Common sense must prevail over the constitution.
There is no need for Government and civil society, aided by some opposition political parties, to be pulling in different directions over the method to be used to achieve a new Constitution.
The indomitable and abiding reality is that Zambians are united in the one desire for a viable, lasting and acceptable constitution. This desire was manifest from the very first constitution bequeathed the nation from colonial Britain in 1964.
Successive Governments have established commissions with the serious desire of crafting a constitution that was totally indigenous and therefore responsive to the needs and desires of the Zambian people as opposed to the pre-independence constitution that was drawn by the colonial Government.
It is a reality that the current Constitution is largely a colonial document which achieved its purpose in transiting the nation from the colonial era.
Therefore, it is puzzling that the mode of achieving a new constitution appears to be taking up much attention than the contents of the final draft constitution.
Since the final draft constitution was released in October last year, we have not seen interest groups scrutinising the document with a view of either protecting the content or making proposals to better the clauses.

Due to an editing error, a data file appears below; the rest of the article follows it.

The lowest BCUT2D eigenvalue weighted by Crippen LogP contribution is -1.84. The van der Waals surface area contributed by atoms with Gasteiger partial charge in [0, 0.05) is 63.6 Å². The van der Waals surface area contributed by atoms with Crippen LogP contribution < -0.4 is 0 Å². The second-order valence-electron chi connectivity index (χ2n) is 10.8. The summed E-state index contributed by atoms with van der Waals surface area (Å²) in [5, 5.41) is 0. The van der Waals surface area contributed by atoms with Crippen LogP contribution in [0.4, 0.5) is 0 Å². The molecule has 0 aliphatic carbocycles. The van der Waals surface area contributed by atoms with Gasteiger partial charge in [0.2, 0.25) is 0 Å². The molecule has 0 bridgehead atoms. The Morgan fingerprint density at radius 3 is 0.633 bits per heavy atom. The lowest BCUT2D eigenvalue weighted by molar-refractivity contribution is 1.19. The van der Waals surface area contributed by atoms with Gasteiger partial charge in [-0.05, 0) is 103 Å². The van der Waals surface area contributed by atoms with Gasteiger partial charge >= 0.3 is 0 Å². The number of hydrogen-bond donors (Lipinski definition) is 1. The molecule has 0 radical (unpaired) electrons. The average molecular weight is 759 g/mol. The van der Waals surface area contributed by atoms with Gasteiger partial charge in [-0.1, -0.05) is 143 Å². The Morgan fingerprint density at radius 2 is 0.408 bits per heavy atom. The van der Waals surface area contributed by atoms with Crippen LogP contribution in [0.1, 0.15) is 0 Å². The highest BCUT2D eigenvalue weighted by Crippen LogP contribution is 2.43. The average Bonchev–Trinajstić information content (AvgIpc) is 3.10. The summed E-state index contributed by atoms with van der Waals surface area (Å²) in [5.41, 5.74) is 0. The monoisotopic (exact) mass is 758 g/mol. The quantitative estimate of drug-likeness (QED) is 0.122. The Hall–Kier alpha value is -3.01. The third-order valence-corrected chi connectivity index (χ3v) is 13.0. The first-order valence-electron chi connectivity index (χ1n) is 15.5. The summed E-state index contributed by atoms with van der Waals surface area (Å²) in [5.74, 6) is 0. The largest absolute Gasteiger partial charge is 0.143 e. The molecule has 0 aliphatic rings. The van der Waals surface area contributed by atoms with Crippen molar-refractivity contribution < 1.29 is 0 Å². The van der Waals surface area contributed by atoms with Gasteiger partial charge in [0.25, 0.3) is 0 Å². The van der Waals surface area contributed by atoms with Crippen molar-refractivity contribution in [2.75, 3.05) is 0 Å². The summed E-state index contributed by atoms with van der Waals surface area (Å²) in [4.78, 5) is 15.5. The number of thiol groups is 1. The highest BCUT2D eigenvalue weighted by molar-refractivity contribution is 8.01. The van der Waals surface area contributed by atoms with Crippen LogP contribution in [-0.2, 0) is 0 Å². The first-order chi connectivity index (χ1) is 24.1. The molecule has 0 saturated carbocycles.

The only active group we have heard so far has been the traditional leaders who have voiced their concerns on the clauses pertaining to land.
They want to retain traditional control on land than cede it to the President.
But there are many parts of the draft Constitution which Zambians need to know about to enable them make informed decisions to the proposed laws.
This cannot be achieved unless Government and civil society organisations sit down together to plan how the laws that they want enacted will be made known to the people.
While Government looks at all areas of human endeavour in its governance system, in our country, there exists different non-governmental organisations pushing different agendas which in one way or the other relate to some clauses in the constitution.
It would be interesting to see NGOs sponsoring meetings to talk about their positions on various clauses in the Constitution which relate to their mission.
We believe it would be a disservice to the public for the NGOs to concentrate on the mode of coming up with a new Constitution when the contents are hardly known.
Therefore, it is important that consensus is achieved so that both the mode of achieving a new constitution and the contents are known by the public.
It should be understood that a lot of public funds have gone into this constitution making process which started over seven years ago without much success.
Adopting a give and take stance in the Constitution making process can go a long way realising the long held dream of finally having a constitution which will stand the test of time.